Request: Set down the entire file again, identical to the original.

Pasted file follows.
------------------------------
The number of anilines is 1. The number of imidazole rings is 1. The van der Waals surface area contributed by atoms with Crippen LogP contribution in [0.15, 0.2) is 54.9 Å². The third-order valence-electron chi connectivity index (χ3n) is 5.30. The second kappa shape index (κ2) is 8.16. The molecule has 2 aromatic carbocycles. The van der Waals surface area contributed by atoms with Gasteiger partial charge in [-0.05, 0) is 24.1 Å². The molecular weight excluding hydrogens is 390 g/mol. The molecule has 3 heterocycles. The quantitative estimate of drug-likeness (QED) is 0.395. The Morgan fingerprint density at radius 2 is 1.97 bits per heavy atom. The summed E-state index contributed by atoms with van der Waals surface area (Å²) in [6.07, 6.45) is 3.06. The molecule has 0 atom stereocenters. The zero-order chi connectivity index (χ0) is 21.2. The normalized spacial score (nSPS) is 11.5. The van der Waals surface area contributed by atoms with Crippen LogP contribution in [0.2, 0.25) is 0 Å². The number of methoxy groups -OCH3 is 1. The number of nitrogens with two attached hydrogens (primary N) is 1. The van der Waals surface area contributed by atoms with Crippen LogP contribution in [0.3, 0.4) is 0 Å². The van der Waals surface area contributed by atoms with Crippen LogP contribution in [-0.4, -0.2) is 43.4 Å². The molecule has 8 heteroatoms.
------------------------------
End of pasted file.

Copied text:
The number of anilines is 1. The number of imidazole rings is 1. The van der Waals surface area contributed by atoms with Crippen LogP contribution in [0.15, 0.2) is 54.9 Å². The third-order valence-electron chi connectivity index (χ3n) is 5.30. The second kappa shape index (κ2) is 8.16. The molecule has 2 aromatic carbocycles. The van der Waals surface area contributed by atoms with Gasteiger partial charge in [-0.05, 0) is 24.1 Å². The molecular weight excluding hydrogens is 390 g/mol. The molecule has 3 heterocycles. The quantitative estimate of drug-likeness (QED) is 0.395. The Morgan fingerprint density at radius 2 is 1.97 bits per heavy atom. The summed E-state index contributed by atoms with van der Waals surface area (Å²) in [6.07, 6.45) is 3.06. The molecule has 0 atom stereocenters. The zero-order chi connectivity index (χ0) is 21.2. The normalized spacial score (nSPS) is 11.5. The van der Waals surface area contributed by atoms with Crippen LogP contribution in [0.2, 0.25) is 0 Å². The number of methoxy groups -OCH3 is 1. The number of nitrogens with two attached hydrogens (primary N) is 1. The van der Waals surface area contributed by atoms with Crippen LogP contribution in [0.3, 0.4) is 0 Å². The van der Waals surface area contributed by atoms with Crippen LogP contribution in [-0.4, -0.2) is 43.4 Å². The molecule has 8 heteroatoms.